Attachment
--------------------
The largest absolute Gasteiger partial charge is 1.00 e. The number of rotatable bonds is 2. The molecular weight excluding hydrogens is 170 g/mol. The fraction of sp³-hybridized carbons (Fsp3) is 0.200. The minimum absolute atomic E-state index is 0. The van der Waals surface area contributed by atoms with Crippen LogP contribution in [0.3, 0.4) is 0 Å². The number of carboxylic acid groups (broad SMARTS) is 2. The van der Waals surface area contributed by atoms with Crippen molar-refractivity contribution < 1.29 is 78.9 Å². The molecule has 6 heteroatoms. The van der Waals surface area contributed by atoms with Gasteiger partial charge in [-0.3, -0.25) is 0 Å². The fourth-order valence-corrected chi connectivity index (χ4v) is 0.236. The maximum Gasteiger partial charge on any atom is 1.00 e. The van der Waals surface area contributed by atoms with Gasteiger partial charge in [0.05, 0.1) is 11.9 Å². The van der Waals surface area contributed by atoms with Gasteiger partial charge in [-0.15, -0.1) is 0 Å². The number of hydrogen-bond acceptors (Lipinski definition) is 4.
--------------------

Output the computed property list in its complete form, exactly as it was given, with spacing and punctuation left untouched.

The largest absolute Gasteiger partial charge is 1.00 e. The number of rotatable bonds is 2. The molecular weight excluding hydrogens is 170 g/mol. The fraction of sp³-hybridized carbons (Fsp3) is 0.200. The minimum absolute atomic E-state index is 0. The van der Waals surface area contributed by atoms with Crippen LogP contribution in [0.3, 0.4) is 0 Å². The number of carboxylic acid groups (broad SMARTS) is 2. The van der Waals surface area contributed by atoms with Crippen molar-refractivity contribution < 1.29 is 78.9 Å². The molecule has 6 heteroatoms. The van der Waals surface area contributed by atoms with Gasteiger partial charge in [-0.3, -0.25) is 0 Å². The fourth-order valence-corrected chi connectivity index (χ4v) is 0.236. The maximum Gasteiger partial charge on any atom is 1.00 e. The van der Waals surface area contributed by atoms with Gasteiger partial charge in [0.05, 0.1) is 11.9 Å². The van der Waals surface area contributed by atoms with Gasteiger partial charge in [-0.15, -0.1) is 0 Å². The number of hydrogen-bond acceptors (Lipinski definition) is 4.